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2 Node.js Apps That Showed Me The Light

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I don’t know if you know this, but everybody and their dog is writing node.js applications. It’s more popular than Kanye memes.

It’s a contagious bug, and I caught it too. I had a one specific use case that it was perfect for, since a Javascript library already existed to do it. Another idea came later, and that’s the one that started it for me.

So let’s get on with that.


This was the one I started on. The basic problem was that most times I went to read my Instapaper articles, I’d have 15 minutes or so to do it. I’d want to hammer through a bunch of short ones, but I never knew which ones were the short ones.

Instapaper also has a “Text” feature, which works like Readability 1. It strips out all the crap, and just gives you the article text, formatted nicely so you can actually read it. If I could count the number of words in the relevant element (and let’s reject words less than 3 characters), then I’d have a pretty good idea of the length of it, and if I knew the length of all them, I could sort them.

Proxy time!

The code is worth a thousand words, but this is basically what happens:

  1. Proxy all requests to
  2. If the Content-Type of the response is HTML, we keep it and send it to a page processing task.
  3. We also stuff in a couple script tags: one for jQuery, and one for the script from the shortestpaper application.
  4. In the page processing task, we use jsdom and jQuery to extract all the URLs, which are stuffed into a queue if nothing exists in the Redis store for that URL.
  5. Another process polls the queue,2 and requests the Instapaper text page for that URL.
  6. We again use jsdom and jQuery to grab the relevant element from that response, grab the innerText, split on whitespace and count the words.
  7. We store that count in Redis using the first 10 characters of the SHA1 of the URL as the key.

Okay, so now what? Remember that script we insert to the document?

  1. The script grabs all the URLs, calculates their SHA1, and requests some JSON from the server.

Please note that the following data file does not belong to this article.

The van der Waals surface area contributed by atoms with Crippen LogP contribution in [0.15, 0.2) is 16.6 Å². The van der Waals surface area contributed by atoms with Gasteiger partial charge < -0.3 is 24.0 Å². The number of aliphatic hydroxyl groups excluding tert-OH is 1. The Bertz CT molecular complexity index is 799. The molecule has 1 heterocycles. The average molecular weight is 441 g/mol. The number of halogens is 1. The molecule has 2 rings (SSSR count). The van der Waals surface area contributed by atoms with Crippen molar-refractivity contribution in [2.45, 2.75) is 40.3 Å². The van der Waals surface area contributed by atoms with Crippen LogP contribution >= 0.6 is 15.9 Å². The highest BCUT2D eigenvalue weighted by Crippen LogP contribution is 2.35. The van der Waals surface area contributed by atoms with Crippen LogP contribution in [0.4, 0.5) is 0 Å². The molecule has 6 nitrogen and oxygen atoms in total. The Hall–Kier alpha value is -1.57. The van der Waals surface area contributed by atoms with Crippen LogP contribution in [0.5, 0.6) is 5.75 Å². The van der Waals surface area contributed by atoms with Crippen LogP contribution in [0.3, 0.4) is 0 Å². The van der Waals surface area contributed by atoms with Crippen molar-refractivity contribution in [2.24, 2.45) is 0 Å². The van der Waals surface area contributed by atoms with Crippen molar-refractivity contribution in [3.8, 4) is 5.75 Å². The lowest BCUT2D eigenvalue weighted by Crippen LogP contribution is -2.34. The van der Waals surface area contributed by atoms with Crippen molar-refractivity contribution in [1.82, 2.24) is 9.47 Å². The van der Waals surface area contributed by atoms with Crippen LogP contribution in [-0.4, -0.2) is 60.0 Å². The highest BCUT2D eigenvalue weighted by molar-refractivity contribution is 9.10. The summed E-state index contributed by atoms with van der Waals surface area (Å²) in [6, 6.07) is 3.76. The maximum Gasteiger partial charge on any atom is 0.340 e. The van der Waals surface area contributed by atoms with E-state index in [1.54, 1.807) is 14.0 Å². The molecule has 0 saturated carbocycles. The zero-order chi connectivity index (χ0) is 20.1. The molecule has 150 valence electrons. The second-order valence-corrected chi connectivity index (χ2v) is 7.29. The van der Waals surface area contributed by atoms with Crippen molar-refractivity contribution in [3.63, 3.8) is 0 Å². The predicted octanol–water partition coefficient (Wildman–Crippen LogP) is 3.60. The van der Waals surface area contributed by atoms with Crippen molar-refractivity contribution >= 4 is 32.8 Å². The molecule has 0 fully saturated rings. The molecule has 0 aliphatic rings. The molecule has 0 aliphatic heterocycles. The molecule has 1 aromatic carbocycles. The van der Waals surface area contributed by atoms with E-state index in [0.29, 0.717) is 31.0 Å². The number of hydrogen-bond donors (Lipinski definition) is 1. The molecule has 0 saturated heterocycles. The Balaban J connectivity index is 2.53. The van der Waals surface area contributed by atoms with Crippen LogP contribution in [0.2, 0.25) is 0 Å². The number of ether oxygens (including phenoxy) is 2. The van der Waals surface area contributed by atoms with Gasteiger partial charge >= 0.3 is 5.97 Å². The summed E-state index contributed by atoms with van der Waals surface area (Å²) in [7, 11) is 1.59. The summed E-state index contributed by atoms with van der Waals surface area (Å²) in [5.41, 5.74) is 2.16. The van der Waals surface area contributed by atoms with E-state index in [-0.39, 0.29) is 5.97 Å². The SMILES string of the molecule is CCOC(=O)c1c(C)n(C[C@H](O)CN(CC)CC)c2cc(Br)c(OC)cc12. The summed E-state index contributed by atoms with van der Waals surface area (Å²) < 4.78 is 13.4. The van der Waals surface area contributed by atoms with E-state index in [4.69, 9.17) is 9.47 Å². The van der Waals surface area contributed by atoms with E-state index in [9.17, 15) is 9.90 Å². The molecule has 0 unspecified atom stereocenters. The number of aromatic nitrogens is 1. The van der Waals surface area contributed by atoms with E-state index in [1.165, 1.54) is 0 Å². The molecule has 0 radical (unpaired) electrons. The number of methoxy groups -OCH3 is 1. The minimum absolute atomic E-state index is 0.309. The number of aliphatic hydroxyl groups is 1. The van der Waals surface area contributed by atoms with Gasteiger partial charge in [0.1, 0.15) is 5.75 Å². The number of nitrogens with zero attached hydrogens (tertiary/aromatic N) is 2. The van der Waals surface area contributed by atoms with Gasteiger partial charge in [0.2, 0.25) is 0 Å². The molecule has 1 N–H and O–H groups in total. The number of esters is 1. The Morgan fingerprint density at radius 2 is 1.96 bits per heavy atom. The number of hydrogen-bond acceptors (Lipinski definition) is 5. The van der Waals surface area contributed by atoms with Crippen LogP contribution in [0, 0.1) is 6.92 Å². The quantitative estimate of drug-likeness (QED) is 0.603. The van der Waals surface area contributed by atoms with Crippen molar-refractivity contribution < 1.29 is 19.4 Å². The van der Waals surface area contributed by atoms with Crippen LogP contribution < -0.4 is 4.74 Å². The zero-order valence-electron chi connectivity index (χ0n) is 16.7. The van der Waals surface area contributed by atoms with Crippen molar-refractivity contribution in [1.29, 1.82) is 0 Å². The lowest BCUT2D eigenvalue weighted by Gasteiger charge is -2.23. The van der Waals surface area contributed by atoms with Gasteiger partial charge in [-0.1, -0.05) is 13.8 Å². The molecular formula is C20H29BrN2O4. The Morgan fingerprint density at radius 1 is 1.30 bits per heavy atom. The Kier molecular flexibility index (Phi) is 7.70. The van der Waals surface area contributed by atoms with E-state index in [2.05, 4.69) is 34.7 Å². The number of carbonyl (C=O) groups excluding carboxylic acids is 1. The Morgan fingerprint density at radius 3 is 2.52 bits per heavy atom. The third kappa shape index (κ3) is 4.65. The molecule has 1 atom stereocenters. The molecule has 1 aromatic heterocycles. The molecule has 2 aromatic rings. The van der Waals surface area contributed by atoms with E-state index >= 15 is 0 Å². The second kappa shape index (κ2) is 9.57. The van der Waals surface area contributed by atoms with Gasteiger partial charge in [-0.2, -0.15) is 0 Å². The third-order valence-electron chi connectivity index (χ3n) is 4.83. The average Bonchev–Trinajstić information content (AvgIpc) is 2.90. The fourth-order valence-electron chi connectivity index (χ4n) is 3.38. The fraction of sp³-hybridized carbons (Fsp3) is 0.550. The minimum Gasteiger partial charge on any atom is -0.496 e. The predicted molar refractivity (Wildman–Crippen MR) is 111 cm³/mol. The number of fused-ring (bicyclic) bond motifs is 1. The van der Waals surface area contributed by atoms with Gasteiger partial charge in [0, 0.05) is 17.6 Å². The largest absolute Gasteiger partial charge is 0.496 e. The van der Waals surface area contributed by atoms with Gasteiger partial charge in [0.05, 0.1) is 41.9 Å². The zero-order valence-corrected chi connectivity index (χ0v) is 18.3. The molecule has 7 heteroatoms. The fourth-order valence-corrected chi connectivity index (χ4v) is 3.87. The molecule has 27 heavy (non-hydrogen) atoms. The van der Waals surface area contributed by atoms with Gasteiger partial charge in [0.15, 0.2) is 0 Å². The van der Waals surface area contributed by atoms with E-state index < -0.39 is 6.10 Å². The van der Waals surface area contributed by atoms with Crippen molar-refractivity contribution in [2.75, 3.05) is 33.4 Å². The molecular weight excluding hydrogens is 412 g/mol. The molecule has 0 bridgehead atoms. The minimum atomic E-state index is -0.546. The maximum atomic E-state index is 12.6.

2. This JSON is a SHA1 ⇒ count mapping.
  3. Sort the elements, and add the word count to the controls!

Now I can burn through short articles.

I could also have done this using a Chrome extension, but developing Chrome extensions isn’t my favorite thing in the world, so I went this route. It also will work in all browsers, so that’s a big win. Future improvements are probably going to include using the Readability stuff from the next project so I’m not bound by the Instapaper rate limit.

If you use Instapaper, check out shortestpaper at


kindlebility was my original use case. I wanted to be able to use Readability on the server, turn an article into a clean PDF, and send it to my Kindle. One click! Bookmarklet. That’s what I wanted. So I did it.

  1. I do nothing in the request, except add a job to the queue. I used technoweenie’s chain gang since it doesn’t need to be persistent.
  2. From there, the worker is a big chain of callbacks:
    1. Download the page.
    2. Run node-readability on it.
    3. Save the HTML out to a file.
    4. Run wkhtmltopdf on it.
    5. Read the PDF in and base64 encode it.
    6. Email it to my Kindle address using Postmark
    7. Clean up.

Ten minutes later, you’ve got the article on your Kindle, converted by Amazon to be all nice and readable. In one click.


Since I wanted both of these apps on port 80, and I didn’t want to run nodejs as root, so I put both apps behind Mongrel2 on my Rackspace slice.

The config:

At first, shortestpaper was a bit wonky. Sometimes would be slow and sort of never finish. After talking with Zed Shaw about it, he suggested cranking up the buffer_size in the settings, and that did the trick. I might even crank it up some more. If you’re having problems with Proxy setups in Mongrel2, look at the buffer_size.


shortestpaper took me a few days to write, as I was just learning nodejs. Some error messages are confusing, some libraries didn’t work 100% the first time around, and I was getting use to npm. kindlebility took me a couple hours one day after work.

All in all, I’m quite impressed. nodejs seemed to like to eat the CPU on my slice on small spurts, and liked to eat RAM, though it gave it back. It’s damn fast though. Development is quick, but the error messages are sometimes frustrating. Debugging isn’t built in, but go grab ndb and you can use debugger; in your code, and it will shell out to a debugger console. Code reloading isn’t built in either, but there are other modules that can apparently do that, and forks of nodejs with it integrated into the server.

These little apps, along with all the other cool nodejs stuff I’ve seen, have really convinced me. The fact that you can simulate a browser window and run Javascript designed for the client like it’s just another day of the week is pretty mind boggling, not to mention powerful. Javascript on the server is here to stay.

1 Which is what Apple used for Safari’s Reader functionality.

2 Instapaper has a rate limit, which we need to obey.

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